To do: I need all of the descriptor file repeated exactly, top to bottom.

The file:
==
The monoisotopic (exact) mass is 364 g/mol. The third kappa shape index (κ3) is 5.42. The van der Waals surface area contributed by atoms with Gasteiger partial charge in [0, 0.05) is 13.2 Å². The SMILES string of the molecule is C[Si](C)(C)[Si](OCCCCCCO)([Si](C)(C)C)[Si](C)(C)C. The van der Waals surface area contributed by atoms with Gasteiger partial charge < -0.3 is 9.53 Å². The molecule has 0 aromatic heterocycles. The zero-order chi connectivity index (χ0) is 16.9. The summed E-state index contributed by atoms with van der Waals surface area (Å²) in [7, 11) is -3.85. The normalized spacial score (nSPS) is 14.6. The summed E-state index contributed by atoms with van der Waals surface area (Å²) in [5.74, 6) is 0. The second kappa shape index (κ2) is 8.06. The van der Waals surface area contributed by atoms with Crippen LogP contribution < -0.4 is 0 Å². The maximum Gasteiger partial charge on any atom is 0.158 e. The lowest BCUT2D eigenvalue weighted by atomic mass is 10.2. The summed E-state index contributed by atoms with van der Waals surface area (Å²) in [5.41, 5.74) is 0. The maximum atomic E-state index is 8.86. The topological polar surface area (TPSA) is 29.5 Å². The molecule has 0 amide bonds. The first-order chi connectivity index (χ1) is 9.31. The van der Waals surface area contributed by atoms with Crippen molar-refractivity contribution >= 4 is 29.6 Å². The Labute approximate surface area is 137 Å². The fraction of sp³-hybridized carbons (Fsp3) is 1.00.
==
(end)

The monoisotopic (exact) mass is 364 g/mol. The third kappa shape index (κ3) is 5.42. The van der Waals surface area contributed by atoms with Gasteiger partial charge in [0, 0.05) is 13.2 Å². The SMILES string of the molecule is C[Si](C)(C)[Si](OCCCCCCO)([Si](C)(C)C)[Si](C)(C)C. The van der Waals surface area contributed by atoms with Gasteiger partial charge < -0.3 is 9.53 Å². The molecule has 0 aromatic heterocycles. The zero-order chi connectivity index (χ0) is 16.9. The summed E-state index contributed by atoms with van der Waals surface area (Å²) in [7, 11) is -3.85. The normalized spacial score (nSPS) is 14.6. The summed E-state index contributed by atoms with van der Waals surface area (Å²) in [5.74, 6) is 0. The second kappa shape index (κ2) is 8.06. The van der Waals surface area contributed by atoms with Crippen LogP contribution < -0.4 is 0 Å². The maximum Gasteiger partial charge on any atom is 0.158 e. The lowest BCUT2D eigenvalue weighted by atomic mass is 10.2. The summed E-state index contributed by atoms with van der Waals surface area (Å²) in [5.41, 5.74) is 0. The maximum atomic E-state index is 8.86. The topological polar surface area (TPSA) is 29.5 Å². The molecule has 0 amide bonds. The first-order chi connectivity index (χ1) is 9.31. The van der Waals surface area contributed by atoms with Crippen molar-refractivity contribution >= 4 is 29.6 Å². The Labute approximate surface area is 137 Å². The fraction of sp³-hybridized carbons (Fsp3) is 1.00.